St Jean de Luz – Tobacco and bells (1750)

Source: The Basques and their country (Simpkin Marshall Hamilton Kent & co, London, 1926)
P.S. Ormond
Chapter II. I. Character and dress. 2. Pastimes. Page 49

Smoking was always a strong habit, at which De Lancre was scandalized. He says: “They employ snuff or nicotine (tobacco), the smoke of which plant they take to unload the brain and hold out against hunger; this smoke makes their breath and their body so stinking that one cannot abide it. They use it two or three timed a day, the women also; and thereby smell like savages…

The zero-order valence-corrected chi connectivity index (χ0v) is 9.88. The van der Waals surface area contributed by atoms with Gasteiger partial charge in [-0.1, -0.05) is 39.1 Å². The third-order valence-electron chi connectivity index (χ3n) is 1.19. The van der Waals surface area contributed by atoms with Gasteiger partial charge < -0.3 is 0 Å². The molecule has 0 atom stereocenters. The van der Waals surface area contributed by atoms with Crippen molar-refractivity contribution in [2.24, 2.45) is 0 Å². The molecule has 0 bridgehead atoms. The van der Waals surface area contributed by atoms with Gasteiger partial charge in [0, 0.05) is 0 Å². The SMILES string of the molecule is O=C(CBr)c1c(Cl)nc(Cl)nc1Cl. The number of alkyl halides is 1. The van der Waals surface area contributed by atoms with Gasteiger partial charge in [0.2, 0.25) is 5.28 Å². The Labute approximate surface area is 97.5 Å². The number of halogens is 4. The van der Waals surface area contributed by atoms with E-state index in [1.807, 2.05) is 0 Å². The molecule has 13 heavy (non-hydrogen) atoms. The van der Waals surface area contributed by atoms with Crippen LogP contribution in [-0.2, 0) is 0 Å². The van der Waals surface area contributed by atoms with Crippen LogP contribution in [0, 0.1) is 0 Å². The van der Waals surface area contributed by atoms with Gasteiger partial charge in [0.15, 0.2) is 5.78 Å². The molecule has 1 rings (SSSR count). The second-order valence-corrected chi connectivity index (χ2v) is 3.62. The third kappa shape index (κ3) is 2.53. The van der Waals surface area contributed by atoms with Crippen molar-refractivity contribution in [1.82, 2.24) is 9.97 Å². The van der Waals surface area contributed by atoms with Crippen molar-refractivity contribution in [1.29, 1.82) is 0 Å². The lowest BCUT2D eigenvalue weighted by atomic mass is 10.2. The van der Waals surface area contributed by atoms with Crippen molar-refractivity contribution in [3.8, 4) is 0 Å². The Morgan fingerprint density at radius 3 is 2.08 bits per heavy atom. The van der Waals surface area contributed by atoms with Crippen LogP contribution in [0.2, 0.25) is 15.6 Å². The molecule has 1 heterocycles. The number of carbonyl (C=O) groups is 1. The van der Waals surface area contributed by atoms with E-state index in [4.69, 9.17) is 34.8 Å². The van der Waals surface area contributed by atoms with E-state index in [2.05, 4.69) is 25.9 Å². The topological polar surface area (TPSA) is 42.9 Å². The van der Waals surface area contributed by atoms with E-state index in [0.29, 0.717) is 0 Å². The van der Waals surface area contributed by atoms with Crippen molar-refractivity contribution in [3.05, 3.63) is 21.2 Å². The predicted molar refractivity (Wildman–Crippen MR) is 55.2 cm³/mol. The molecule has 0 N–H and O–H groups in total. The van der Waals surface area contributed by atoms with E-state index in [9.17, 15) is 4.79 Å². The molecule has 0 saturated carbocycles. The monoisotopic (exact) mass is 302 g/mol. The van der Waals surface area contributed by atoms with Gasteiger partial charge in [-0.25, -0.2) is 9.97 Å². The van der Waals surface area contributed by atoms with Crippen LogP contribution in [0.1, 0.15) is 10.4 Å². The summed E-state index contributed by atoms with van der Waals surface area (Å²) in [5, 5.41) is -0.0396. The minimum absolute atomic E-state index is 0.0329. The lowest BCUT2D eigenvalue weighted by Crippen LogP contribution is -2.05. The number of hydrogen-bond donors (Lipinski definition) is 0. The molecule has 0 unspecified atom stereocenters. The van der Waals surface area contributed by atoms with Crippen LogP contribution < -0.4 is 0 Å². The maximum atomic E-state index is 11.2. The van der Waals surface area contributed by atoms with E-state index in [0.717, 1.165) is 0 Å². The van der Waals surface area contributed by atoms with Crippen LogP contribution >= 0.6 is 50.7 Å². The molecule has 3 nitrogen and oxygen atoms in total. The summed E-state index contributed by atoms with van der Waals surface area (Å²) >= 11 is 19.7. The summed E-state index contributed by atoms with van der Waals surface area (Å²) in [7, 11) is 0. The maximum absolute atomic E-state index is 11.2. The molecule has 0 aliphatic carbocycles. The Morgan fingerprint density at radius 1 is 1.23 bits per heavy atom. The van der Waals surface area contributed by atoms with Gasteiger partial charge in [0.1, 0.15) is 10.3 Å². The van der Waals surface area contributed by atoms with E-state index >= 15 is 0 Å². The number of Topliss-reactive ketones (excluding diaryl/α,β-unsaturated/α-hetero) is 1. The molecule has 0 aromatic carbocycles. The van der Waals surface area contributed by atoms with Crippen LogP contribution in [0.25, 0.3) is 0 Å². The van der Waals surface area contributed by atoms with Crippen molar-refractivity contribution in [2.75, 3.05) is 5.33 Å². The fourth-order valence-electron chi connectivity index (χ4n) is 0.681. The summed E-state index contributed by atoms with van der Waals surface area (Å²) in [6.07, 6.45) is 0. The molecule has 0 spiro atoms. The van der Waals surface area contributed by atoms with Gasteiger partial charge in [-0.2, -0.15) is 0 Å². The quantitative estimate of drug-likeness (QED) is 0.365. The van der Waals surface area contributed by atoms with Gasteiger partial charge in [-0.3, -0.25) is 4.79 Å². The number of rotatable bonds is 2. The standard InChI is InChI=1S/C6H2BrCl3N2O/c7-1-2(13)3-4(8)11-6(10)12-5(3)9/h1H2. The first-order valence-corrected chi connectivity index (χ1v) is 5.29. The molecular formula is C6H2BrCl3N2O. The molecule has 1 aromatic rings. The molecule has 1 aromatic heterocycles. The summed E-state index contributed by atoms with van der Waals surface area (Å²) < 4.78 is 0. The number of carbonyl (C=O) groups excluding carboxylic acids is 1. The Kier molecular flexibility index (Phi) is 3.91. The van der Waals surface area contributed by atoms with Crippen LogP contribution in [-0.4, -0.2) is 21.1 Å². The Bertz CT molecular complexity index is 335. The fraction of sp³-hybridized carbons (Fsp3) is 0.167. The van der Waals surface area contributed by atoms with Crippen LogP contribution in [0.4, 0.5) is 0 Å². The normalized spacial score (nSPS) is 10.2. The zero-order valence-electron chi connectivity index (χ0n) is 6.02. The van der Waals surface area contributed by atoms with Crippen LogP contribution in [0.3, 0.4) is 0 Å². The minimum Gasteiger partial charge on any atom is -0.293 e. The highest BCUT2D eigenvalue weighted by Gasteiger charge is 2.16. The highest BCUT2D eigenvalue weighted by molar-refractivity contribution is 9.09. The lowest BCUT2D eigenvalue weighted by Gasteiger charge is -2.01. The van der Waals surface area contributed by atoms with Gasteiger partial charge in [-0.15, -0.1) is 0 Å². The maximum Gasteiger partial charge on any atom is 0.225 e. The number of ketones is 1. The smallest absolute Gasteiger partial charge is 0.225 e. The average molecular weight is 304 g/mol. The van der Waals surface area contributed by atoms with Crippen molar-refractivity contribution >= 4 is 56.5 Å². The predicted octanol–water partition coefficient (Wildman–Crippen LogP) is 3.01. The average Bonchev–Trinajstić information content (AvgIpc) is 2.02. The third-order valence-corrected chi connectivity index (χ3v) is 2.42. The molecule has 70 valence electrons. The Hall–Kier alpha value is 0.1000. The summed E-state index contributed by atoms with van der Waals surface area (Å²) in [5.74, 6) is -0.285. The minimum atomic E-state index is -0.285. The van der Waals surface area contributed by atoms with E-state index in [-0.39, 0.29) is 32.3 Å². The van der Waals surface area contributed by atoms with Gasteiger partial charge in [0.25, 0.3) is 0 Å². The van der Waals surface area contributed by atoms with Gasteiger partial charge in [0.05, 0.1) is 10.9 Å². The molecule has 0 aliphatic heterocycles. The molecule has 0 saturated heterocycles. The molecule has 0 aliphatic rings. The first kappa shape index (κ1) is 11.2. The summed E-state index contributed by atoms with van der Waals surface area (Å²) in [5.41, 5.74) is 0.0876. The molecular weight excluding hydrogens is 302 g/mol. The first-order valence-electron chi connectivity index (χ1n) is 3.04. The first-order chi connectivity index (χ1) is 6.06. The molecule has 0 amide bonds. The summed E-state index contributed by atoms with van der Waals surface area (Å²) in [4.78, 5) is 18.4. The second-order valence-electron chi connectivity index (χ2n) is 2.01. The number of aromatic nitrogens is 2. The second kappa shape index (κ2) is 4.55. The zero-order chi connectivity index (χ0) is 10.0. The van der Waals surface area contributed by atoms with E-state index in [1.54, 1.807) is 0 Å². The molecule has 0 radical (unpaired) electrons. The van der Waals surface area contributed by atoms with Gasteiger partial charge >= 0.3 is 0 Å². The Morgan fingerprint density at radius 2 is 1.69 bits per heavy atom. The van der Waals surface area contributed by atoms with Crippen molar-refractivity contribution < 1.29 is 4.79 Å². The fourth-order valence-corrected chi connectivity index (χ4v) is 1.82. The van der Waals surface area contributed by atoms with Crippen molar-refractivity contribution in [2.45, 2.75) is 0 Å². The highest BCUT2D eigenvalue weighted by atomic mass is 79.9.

A tax on tobacco in 1750 caused grave riots in the coastal towns, among the women especially. A usual method in the Middle Ages referred to by Rabelais, of quelling risings, was to remove the church bells, the signals of assembly, witness the celebrated bell of Ghent called Roland, whose removal quite bewildered that turbulent population. This device was widely used against the Basques.

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Author: P.S. Ormond
Date: 04/01/1926